Iowa Tax Reform – doable? I will spend much of today at the Iowa Association of Business and Industry Tax Committee meeting. The topic is Iowa tax reform. Regular readers know that I have strong feelings about the topic. Iowa’s income tax is a mess, and it doesn’t have to be.
Or does it?
There are always forces that push a tax system to complexity. I think any tax system will always have insiders trying to cut special deals for themselves. This leads to higher taxes on everyone else, but the insiders are good at protecting their special deals. Iowa’s dozens of incentive tax credits are classic examples.
Iowa has other factors that help stymie efforts to lower tax rates by eliminating deductions and special tax breaks. On the right side of the aisle, Iowans for Tax Relief has always opposed any tax reform that eliminates the deductibility of federal income taxes. This is almost unknown outside of Iowa, and its repeal is probably essential if we are going to significantly reduce Iowa’s very high 8.98% individual rate.
On the left side of the aisle, the politicians have an unhealthy focus on soaking the rich. With control of the state senate, Iowa Democrats have bottled up all efforts that would reduce Iowa’s high rates because they help “the rich” — better known as “employers.”
I think Iowa may overcome these obstacles. Elimination of corporate tax and much lower individual might persuade insiders to give up special deals, or at least make them not worth fighting for. I think Iowa business is tired of its perpetually poor business tax climate. Iowans for Tax Relief may soften its stance on federal deductibilty, or legislators may find the arguments for reform more persuasive. And a broad-based tax simplification could have non-partisan appeal, especially if it has a large low-income exemption.
But I think it has to be ambitious. A small plan isn’t going to persuade anybody to give up their special deals, or to modify long-held views. That’s why the Tax Update’s Quick and Dirty Iowa Tax Reform Plan is a good place to start.
Scott Drenkard, State Sales Tax Holidays in 2015 (Tax Policy Blog):
“Political gimmicks like sales tax holidays distract policymakers and taxpayers from genuine, permanent tax relief. If a state must offer a “holiday” from its tax system, it is a sign that the state’s tax system is uncompetitive. If policymakers want to save money for consumers, then they should cut the sales tax rate year-round.”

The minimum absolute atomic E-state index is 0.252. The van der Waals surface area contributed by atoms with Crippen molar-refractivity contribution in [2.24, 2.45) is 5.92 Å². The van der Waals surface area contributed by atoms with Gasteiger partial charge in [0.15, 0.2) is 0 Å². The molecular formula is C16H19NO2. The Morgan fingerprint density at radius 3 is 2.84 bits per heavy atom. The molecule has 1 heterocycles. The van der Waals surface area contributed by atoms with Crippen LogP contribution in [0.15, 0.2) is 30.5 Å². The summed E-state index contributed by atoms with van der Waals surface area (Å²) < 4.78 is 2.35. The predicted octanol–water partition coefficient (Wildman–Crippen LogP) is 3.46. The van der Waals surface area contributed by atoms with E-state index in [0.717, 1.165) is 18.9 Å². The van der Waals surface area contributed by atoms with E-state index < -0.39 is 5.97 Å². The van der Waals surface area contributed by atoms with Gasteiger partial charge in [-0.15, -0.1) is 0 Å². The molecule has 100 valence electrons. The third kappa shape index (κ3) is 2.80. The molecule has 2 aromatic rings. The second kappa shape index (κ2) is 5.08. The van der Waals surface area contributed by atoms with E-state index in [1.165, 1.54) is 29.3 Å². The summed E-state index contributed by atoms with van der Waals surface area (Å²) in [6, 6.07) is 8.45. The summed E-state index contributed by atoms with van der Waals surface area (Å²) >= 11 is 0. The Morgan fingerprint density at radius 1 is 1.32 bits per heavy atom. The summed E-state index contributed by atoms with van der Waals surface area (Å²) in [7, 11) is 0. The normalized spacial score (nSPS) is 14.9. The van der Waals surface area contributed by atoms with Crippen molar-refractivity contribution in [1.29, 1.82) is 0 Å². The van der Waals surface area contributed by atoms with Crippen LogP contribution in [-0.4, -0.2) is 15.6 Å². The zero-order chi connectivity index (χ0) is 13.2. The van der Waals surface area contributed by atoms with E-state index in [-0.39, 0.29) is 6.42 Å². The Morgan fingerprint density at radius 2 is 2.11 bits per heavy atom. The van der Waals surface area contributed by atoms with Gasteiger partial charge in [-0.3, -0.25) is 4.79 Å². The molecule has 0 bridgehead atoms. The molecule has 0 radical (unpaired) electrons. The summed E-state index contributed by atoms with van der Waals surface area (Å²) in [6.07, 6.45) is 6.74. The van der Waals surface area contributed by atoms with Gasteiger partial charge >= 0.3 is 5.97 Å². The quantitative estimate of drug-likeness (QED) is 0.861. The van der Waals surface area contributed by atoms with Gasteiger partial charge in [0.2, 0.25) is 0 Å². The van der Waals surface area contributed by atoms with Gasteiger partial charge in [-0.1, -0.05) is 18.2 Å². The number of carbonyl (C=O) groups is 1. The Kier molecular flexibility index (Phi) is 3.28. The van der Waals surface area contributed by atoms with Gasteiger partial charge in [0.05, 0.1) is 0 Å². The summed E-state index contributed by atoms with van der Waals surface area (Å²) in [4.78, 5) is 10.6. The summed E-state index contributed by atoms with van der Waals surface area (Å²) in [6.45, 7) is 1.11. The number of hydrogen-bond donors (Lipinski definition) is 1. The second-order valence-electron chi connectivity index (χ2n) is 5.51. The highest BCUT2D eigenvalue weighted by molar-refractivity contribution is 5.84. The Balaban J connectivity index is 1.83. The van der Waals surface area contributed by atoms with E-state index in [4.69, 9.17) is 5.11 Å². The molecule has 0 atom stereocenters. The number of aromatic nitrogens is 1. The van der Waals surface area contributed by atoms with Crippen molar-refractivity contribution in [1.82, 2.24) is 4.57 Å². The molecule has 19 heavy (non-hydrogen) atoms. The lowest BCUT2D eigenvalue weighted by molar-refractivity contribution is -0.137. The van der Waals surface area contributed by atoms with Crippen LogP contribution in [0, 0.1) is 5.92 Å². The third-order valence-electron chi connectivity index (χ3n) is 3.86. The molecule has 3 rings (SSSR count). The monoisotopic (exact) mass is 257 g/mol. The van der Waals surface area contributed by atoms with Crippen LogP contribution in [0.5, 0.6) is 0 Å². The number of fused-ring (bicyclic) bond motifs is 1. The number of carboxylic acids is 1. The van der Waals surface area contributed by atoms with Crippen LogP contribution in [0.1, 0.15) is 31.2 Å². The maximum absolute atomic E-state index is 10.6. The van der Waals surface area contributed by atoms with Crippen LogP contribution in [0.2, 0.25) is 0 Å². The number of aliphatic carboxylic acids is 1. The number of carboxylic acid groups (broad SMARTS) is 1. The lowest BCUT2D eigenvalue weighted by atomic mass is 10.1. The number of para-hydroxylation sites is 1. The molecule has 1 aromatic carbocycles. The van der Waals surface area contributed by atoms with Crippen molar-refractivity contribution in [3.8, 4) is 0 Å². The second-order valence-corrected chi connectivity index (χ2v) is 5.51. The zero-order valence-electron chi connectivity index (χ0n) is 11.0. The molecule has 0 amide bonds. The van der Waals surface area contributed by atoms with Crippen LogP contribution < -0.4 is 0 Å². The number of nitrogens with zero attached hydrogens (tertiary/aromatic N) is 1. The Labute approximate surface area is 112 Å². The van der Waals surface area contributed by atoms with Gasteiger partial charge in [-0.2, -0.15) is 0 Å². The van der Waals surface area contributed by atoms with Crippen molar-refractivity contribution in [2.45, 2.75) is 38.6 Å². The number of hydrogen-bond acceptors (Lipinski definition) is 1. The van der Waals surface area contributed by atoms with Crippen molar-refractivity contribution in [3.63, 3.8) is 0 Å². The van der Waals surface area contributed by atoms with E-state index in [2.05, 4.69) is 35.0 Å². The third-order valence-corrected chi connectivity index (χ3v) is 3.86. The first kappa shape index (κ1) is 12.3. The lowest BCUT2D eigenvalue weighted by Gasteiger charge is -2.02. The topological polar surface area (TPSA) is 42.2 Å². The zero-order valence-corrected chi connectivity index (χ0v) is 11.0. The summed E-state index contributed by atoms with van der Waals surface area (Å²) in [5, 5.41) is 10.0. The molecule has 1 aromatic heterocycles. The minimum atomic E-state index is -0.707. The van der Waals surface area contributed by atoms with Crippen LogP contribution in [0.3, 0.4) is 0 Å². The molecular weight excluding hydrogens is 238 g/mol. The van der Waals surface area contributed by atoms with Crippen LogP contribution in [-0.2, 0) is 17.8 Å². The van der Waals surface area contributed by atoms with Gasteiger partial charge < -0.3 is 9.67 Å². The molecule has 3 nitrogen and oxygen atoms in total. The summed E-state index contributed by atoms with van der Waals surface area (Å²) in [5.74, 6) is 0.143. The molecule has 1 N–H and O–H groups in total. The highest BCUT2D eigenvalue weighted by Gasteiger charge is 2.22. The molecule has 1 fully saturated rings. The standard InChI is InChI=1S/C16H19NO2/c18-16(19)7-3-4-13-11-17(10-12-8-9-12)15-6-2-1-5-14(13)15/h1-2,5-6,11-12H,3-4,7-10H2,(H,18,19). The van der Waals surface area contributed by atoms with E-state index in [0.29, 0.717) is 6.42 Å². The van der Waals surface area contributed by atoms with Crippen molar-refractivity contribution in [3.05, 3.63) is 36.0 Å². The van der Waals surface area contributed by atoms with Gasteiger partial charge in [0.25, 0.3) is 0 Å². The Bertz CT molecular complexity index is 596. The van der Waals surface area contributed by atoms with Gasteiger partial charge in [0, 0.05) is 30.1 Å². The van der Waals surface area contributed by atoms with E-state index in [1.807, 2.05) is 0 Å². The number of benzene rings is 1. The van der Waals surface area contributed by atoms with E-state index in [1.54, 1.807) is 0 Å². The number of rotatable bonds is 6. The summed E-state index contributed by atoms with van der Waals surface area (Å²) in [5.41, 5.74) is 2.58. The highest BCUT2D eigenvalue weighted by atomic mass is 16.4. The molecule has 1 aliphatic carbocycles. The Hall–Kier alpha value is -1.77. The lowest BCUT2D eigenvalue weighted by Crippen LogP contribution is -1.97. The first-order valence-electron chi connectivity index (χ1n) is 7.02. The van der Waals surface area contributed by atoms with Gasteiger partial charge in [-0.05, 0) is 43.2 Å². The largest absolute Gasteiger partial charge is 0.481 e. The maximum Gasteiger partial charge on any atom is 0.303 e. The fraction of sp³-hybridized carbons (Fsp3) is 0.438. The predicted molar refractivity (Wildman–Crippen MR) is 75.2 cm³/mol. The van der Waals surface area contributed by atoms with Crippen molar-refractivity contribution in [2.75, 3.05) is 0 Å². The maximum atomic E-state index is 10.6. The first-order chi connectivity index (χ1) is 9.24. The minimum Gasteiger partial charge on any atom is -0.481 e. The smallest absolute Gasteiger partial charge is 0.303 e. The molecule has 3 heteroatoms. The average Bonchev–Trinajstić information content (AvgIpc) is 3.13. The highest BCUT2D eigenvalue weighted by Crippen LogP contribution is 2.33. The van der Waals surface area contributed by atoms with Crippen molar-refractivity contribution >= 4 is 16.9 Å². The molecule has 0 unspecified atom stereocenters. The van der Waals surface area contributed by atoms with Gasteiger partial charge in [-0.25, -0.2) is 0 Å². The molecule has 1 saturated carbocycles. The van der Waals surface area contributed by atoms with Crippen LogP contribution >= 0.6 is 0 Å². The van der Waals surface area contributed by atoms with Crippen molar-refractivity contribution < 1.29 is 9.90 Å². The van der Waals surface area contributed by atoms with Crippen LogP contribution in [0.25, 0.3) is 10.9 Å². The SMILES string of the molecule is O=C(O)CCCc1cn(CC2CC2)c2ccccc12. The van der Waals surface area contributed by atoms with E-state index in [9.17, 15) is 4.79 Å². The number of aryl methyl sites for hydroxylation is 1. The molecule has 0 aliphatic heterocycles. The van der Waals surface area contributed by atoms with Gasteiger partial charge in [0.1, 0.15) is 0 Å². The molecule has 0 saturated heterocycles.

Victor Fleisher, Stop Universities From Hoarding Money:
Last year, Yale paid about $480 million to private equity fund managers as compensation — about $137 million in annual management fees, and another $343 million in performance fees, also known as carried interest — to manage about $8 billion, one-third of Yale’s endowment.
In contrast, of the $1 billion the endowment contributed to the university’s operating budget, only $170 million was earmarked for tuition assistance, fellowships and prizes. Private equity fund managers also received more than students at four other endowments I researched: Harvard, the University of Texas, Stanford and Princeton.
For some reason, you hear less about inequality in college endowments than you do about income inequality.
Two Headlines from Tax Notes this morning (unfortunately links only work for subscribers):
To me, the second headline pretty much confirms the error of the “tax community” cited in the first one. To read the Lerner emails and conclude that she was “non-partisan” indicates a reading comprehension problem. NTEU, the IRS employee union, gives 96% of of its donations to, er, non-Republicans. Sounds nonpartisan to me…
Entity selection is more important than you think. Your choice of entity can affect the number and identity of shareholders and partners, equity structure, control and management, as well what kind of funding you might be eligible to receive.
If you can’t make up your mind, start with the most flexible one — an LLC not taxed as a corporation– so you can change your mind without too much pain and suffering
Peter Reilly, Does Ninth Circuit Mortgage Interest Decision Create Special Rights? Well, it creates an incentive for people with multi-million-dollar houses to get divorces.
Carl Smith, Tax Court Again Refuses to Apply One Part of Equitable Innocent Spouse Relief Rev. Proc. 2013-34 (Procedurally Taxing)
Paul Neiffer, Wohttp://www.farmcpatoday.com/2015/08/19/wow/w! Paul is seeing lots of 200-bushel corn in Southwest Iowa on his Midwest Crop Tour.
TaxProf, The IRS Scandal, Day 833